26 Days: Inside Missouri’s effort to lure Boeing’s 777x production line

   – On Friday, November 15, Democratic Gov. Jay Nixon was in the woods in rural northern Missouri for deer camp. He and other hunters had gathered in Clark County that evening ahead of the opening of deer hunting season the following morning.



But late in the evening a phone rang, and Nixon took an urgent call from his office: Executives from The Boeing Company tasked with finding a place to locate production of their new 777x commercial airliner wanted to meet. There, Nixon crashed his schedule for the following week and the fight for Boeing was on.

Just seven days later, Nixon announced his first public meeting in St. Louis with executives from Boeing. The topic of the meeting was potentially huge for the St. Louis region: Nixon revealed that Missouri was one of nearly a dozen states the company was considering to locate the 777x’s production. Pointing to almost $100 billion in pre-sales, Nixon pledged to go to the mat for as many as 8,000 jobs that could be tied to the project.

Nineteen days after that first publicly acknowledged meeting, Nixon was back in St. Louis – signing an up to $1.7 billion incentive package and sending in the state’s response to Boeing’s request for proposal. In the days of partisan gridlock in Washington and Jefferson City (just a few weeks earlier, Nixon and Republican lawmakers were feuding over which building in a two block radius to hold a meeting on Medicaid), calling a 26 day turnaround fast might be an understatement. In Jefferson City, that’s faster than light speed. As Mel Brooks, director and writer of Spaceballs, might have said, moving an incentive package that fast through the General Assembly was nothing short of “ludicrous speed.”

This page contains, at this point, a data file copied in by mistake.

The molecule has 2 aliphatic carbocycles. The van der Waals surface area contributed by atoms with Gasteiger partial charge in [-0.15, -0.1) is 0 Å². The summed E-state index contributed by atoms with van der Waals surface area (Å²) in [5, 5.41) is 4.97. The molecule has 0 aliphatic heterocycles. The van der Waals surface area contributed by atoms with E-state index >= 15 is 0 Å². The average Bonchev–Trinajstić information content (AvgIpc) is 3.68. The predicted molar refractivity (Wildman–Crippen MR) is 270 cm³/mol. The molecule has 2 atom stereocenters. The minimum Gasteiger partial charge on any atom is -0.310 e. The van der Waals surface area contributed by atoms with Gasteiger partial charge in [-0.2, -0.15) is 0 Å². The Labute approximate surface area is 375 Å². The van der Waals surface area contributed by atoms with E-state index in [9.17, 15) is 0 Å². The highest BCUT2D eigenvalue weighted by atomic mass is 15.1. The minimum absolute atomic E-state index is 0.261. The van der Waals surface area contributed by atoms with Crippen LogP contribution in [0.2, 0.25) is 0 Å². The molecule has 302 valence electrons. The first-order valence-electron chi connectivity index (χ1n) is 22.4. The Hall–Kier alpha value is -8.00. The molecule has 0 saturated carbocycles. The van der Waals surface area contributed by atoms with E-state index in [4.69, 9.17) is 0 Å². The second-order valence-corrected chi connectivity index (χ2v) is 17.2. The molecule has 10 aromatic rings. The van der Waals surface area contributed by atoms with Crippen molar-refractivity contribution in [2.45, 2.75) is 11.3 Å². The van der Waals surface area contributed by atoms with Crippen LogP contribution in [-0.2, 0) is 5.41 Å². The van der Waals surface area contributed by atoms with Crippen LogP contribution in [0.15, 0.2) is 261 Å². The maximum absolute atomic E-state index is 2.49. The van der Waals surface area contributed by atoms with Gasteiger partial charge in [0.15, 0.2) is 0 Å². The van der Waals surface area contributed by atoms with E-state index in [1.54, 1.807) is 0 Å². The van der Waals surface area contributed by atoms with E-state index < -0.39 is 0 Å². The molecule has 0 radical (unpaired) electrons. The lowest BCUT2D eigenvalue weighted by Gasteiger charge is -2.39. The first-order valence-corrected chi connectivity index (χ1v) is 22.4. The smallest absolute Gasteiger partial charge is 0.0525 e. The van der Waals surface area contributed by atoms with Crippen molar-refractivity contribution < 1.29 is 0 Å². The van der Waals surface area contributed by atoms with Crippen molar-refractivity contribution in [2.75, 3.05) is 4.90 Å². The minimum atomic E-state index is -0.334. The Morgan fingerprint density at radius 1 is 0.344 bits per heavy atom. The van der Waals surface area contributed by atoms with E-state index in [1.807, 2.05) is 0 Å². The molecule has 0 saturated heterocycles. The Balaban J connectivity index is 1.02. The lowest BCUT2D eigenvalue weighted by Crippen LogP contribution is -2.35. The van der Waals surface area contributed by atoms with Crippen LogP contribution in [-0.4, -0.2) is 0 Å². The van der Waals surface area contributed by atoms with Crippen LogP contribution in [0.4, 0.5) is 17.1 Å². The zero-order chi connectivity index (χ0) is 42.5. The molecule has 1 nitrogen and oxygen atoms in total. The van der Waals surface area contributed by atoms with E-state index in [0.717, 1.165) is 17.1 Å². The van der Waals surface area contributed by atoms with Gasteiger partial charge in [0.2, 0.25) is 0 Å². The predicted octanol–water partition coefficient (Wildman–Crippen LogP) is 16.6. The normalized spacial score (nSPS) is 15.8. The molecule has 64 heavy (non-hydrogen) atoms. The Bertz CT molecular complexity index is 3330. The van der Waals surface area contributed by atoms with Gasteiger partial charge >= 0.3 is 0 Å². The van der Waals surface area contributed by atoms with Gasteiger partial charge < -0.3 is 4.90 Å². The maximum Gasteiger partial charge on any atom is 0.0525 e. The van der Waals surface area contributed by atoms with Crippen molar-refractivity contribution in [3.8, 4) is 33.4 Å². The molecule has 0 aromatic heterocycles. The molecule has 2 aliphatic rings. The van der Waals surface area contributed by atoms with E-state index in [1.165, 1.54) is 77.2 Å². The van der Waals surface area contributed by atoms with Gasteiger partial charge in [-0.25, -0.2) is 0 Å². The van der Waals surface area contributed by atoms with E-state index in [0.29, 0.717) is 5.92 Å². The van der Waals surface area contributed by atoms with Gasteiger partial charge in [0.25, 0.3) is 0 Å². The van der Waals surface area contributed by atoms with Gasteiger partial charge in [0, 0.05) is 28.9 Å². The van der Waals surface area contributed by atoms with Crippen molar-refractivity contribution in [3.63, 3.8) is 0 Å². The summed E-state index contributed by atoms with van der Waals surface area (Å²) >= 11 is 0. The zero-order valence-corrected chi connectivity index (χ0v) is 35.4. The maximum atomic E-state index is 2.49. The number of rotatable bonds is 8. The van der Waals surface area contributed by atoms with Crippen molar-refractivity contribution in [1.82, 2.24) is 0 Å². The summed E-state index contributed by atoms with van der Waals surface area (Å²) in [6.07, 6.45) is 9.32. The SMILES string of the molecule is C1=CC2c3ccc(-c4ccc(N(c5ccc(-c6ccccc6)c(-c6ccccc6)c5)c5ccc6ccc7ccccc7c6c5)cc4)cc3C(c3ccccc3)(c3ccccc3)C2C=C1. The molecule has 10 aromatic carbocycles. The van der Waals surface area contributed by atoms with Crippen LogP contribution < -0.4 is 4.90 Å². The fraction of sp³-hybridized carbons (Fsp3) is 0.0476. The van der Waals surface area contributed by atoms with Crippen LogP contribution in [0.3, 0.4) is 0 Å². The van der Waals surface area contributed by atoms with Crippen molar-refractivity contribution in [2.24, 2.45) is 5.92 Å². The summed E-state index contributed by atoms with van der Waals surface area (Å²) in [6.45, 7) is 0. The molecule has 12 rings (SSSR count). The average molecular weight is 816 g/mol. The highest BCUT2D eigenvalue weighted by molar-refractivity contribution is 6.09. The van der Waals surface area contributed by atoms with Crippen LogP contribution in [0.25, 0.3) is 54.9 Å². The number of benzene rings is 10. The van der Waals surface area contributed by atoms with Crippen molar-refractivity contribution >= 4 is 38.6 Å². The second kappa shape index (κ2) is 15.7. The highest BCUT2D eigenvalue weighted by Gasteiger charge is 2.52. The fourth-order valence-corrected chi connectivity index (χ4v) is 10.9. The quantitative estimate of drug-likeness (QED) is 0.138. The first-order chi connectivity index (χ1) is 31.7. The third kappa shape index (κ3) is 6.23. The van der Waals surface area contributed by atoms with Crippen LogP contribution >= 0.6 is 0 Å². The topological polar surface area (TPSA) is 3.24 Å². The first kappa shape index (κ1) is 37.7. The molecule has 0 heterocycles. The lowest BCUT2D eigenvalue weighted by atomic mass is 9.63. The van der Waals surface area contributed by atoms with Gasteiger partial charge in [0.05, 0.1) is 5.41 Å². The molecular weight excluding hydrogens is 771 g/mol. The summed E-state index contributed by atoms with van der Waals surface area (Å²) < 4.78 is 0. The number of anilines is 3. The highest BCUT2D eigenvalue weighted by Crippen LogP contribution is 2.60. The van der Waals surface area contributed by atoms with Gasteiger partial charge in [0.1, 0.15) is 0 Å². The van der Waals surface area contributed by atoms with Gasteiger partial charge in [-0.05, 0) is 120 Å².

Just eight days into talks with Boeing executives, Nixon announced on the day after Thanksgiving he would call lawmakers into special session to consider an incentive package, which would allow up to $150 million annually for expanded tax credits targeted at aerospace development. Prior to the announcement, Nixon was involved in talks with just a handful of state lawmakers, including Majority Floor Leader John Diehl, R-St. Louis, House Economic Development Chairwoman Ann Zerr, R-St. Charles, and Senate Majority Floor Leader Ron Richard, R-Joplin.

Sen. Ron Richard

Sen. Ron Richard

Early on it was clear that the bill’s biggest hurdle would be the state Senate, where a small but vocal group of lawmakers opposed to expanding tax credits could run down the clock with session on such a short timeline (lawmakers were called in to session just eight days before a response to Boeing’s request for proposal was due).

Richard, a former House Speaker and one of a handful of Republicans with a real working relationship with Nixon, was brought into the conversation early. Nixon met privately with a handful Republican senators early in the week where he pledged to revisit the issue of tax credit reform in the 2014 legislative session. On Friday, hours after the bill passed in the House, Nixon made his first move on the tax credit front, holding off on issuing new low-income tax credits, much to the chagrin of many Democratic members of the legislature.

When the bill came up in the Senate, it passed with little opposition. Eight Senators, including Sen. Kurt Schaefer, a Columbia Republican who announced his intention to run for attorney general in 2016, ultimately voted against the bill being carried by Sen. Eric Schmitt, another Republican considering a run for the seat. Sen. Brad Lager, R-Savannah, a vocal critic of tax credits in the past, passed a minor amendment to the bill that clarified the tax increment financing language but voted against the overall bill.